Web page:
Stealth Agencies for Gun ControlTuesday, October 20, 2009
A short (and quiet) article in yesterday’s Washington Times discusses federal health agencies that have spent millions of taxpayer dollars to study gun “safety.” These studies are an obvious attempt to curry favor for gun control and change social attitudes toward guns and gun ownership in general. So why are government health agencies running stealth programs to sway public opinion on guns?
Go back in time to the late 1990s, when this issue was visible in the news. The CDC’s National Center for Injury Prevention and Control spent $2.6 million in 1995 studying injuries related to firearms under the cloak of carrying out research in the interest of “public safety” because of the “public health” concerns due to gun violence. So then, gun issues become medical issues, and U.S. health agencies can then obtain their own grants and roll out their political agendas under the guise of health research. The CDC received the tax loot and paid researchers to support its politicized, anti-gun agenda and disguise it as scientific research which was printed in journals that were supporters of the anti-gun/gun control agenda. This excellent article from an April 1997 issue of Reason magazine, “Public Health Pot Shots: How the CDC Succumbed to the Gun “Epidemic,” is the best source of information on the government’s politicization of the gun issue during this period. From the article:
In a 1991 letter to CDC critic Dr. David Stolinsky, the NCIPC’s Mark Rosenberg said “our scientific understanding of the role that firearms play in violent events is rudimentary.” He added in a subsequent letter, “There is a strong need for further scientific investigations of the relationships among firearms ownership, firearms regulations and the risk of firearm- related injury. This is an area that has not been given adequate scrutiny. Hopefully, by addressing these important and appropriate scientific issues we will eventually arrive at conclusions which support effective, preventive actions.”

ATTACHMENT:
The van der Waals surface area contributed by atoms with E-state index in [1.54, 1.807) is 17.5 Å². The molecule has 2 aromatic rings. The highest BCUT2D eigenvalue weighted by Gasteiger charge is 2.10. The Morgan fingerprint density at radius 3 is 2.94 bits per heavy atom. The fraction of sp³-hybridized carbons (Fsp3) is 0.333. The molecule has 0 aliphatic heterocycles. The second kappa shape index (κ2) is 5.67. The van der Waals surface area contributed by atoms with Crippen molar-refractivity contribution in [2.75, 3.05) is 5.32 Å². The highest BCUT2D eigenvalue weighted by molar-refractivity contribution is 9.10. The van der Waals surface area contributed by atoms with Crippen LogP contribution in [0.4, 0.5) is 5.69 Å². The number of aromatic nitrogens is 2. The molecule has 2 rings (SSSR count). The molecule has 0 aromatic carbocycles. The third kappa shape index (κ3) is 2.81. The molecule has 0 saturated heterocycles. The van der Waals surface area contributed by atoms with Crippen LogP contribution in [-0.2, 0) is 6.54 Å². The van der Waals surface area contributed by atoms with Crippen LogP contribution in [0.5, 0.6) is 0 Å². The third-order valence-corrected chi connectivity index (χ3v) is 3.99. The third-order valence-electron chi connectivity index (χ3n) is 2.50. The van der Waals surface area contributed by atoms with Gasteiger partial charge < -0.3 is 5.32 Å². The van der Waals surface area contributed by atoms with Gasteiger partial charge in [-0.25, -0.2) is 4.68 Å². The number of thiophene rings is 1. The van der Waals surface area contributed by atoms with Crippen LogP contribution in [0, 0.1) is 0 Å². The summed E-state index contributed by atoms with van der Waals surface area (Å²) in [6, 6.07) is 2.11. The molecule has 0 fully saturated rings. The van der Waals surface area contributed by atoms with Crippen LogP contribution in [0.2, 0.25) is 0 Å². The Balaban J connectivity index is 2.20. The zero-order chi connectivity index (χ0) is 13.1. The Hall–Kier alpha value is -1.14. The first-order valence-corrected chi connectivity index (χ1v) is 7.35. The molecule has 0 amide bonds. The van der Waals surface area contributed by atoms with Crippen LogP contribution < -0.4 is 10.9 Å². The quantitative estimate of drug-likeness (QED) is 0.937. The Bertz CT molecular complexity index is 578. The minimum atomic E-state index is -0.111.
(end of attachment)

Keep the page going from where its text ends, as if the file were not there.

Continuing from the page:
Yet four years earlier, in a 1987 CDC report, Rosenberg thought the area adequately scrutinized, and his understanding sufficient, to urge confiscation of all firearms from “the general population,” claiming “8,600 homicides and 5,370 suicides could be avoided” each year. In 1993 Rolling Stone reported that Rosenberg “envisions a long term campaign, similar to [those concerning] tobacco use and auto safety, to convince Americans that guns are, first and foremost, a public health menace.” In 1994 he told The Washington Post, “We need to revolutionize the way we look at guns, like what we did with cigarettes. Now it [sic] is dirty, deadly, and banned.”
The Washington Times reveals that the National Institute for Health (NIH) is currently on an anti-gun binge, as it is “financing research to investigate whether having many liquor stores in a neighborhood puts people at greater risk of getting shot.” Let’s see – more liquor stores are operated in neighborhoods where residents tend to be poor and low-income because residents of these areas are consumers that tend to bring a lot of business to the liquor industry because they desire easy access to cheap liquor and beer. These liquor stores are also magnets for armed robberies. So the NIH will attempt to discover whether or not more crimes are committed in these low-income neighborhoods that play host to liquor stores?
The NIH, which administers more than $30 billion in taxpayer funds for medical research, defended the grants.
“Gun related violence is a public health problem – it diverts considerable health care resources away from other problems and, therefore, is of interest to NIH,” Don Ralbovsky, NIH spokesman, wrote in an e-mail responding to questions about the grants.
But in the end, even the CDC couldn’t make its research work in favor of its agenda. Its own studies could not link gun control laws to the reduction of crime. Nevertheless, any time the government studies “gun safety,” you know that in spite of the fact that all the research in the world will not support its end goal of the necessity of disarmament, the aim is to produce enough information, studies, and opinions to influence the public against gun ownership and persuade them to internalize the emotional aspect of the issue, thereby leading them to despise guns, distrust gun owners, and desire more government intervention to make gun ownership more difficult.
The anti-gun movement is built on pure emotion – hating guns and being afraid of guns – so building perception among the masses through fearmongering and emotional coercion is much more essential, and uncomplicated, than actually proving a hard case through a mishmash of statistics.